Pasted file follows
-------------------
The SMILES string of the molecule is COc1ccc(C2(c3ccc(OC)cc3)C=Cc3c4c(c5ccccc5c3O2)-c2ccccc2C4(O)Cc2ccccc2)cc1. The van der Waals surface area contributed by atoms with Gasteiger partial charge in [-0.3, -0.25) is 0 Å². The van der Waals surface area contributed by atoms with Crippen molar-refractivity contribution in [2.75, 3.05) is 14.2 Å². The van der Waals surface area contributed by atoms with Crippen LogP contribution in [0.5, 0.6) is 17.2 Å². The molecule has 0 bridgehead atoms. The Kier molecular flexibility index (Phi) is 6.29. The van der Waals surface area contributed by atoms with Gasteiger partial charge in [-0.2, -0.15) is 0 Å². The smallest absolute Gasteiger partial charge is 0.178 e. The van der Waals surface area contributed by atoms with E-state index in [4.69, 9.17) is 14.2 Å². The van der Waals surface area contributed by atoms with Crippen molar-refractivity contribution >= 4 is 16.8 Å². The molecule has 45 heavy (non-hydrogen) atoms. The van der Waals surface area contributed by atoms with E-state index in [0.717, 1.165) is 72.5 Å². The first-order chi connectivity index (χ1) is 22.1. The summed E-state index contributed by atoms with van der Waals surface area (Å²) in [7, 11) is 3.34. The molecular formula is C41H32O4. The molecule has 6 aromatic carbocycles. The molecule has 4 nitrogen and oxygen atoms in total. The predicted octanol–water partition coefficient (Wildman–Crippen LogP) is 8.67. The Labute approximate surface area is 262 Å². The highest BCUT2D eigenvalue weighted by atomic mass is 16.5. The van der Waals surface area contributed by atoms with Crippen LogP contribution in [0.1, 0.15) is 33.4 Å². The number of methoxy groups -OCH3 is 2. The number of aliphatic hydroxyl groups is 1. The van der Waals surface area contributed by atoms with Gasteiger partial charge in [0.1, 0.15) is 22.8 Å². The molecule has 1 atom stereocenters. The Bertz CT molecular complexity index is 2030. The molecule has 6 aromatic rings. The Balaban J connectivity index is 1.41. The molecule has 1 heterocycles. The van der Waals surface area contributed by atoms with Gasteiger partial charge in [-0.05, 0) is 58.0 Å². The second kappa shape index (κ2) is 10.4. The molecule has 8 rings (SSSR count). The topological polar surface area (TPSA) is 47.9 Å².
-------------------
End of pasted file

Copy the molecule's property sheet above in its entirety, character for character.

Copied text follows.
The SMILES string of the molecule is COc1ccc(C2(c3ccc(OC)cc3)C=Cc3c4c(c5ccccc5c3O2)-c2ccccc2C4(O)Cc2ccccc2)cc1. The van der Waals surface area contributed by atoms with Gasteiger partial charge in [-0.3, -0.25) is 0 Å². The van der Waals surface area contributed by atoms with Crippen molar-refractivity contribution in [2.75, 3.05) is 14.2 Å². The van der Waals surface area contributed by atoms with Crippen LogP contribution in [0.5, 0.6) is 17.2 Å². The molecule has 0 bridgehead atoms. The Kier molecular flexibility index (Phi) is 6.29. The van der Waals surface area contributed by atoms with Gasteiger partial charge in [-0.2, -0.15) is 0 Å². The smallest absolute Gasteiger partial charge is 0.178 e. The van der Waals surface area contributed by atoms with E-state index in [4.69, 9.17) is 14.2 Å². The van der Waals surface area contributed by atoms with Crippen molar-refractivity contribution >= 4 is 16.8 Å². The molecule has 45 heavy (non-hydrogen) atoms. The van der Waals surface area contributed by atoms with E-state index in [0.717, 1.165) is 72.5 Å². The first-order chi connectivity index (χ1) is 22.1. The summed E-state index contributed by atoms with van der Waals surface area (Å²) in [7, 11) is 3.34. The molecular formula is C41H32O4. The molecule has 6 aromatic carbocycles. The molecule has 4 nitrogen and oxygen atoms in total. The predicted octanol–water partition coefficient (Wildman–Crippen LogP) is 8.67. The Labute approximate surface area is 262 Å². The highest BCUT2D eigenvalue weighted by atomic mass is 16.5. The van der Waals surface area contributed by atoms with Crippen LogP contribution in [0.1, 0.15) is 33.4 Å². The number of methoxy groups -OCH3 is 2. The number of aliphatic hydroxyl groups is 1. The van der Waals surface area contributed by atoms with Gasteiger partial charge in [0.1, 0.15) is 22.8 Å². The molecule has 1 atom stereocenters. The Bertz CT molecular complexity index is 2030. The molecule has 6 aromatic rings. The Balaban J connectivity index is 1.41. The molecule has 1 heterocycles. The van der Waals surface area contributed by atoms with Gasteiger partial charge in [-0.05, 0) is 58.0 Å². The second kappa shape index (κ2) is 10.4. The molecule has 8 rings (SSSR count). The topological polar surface area (TPSA) is 47.9 Å².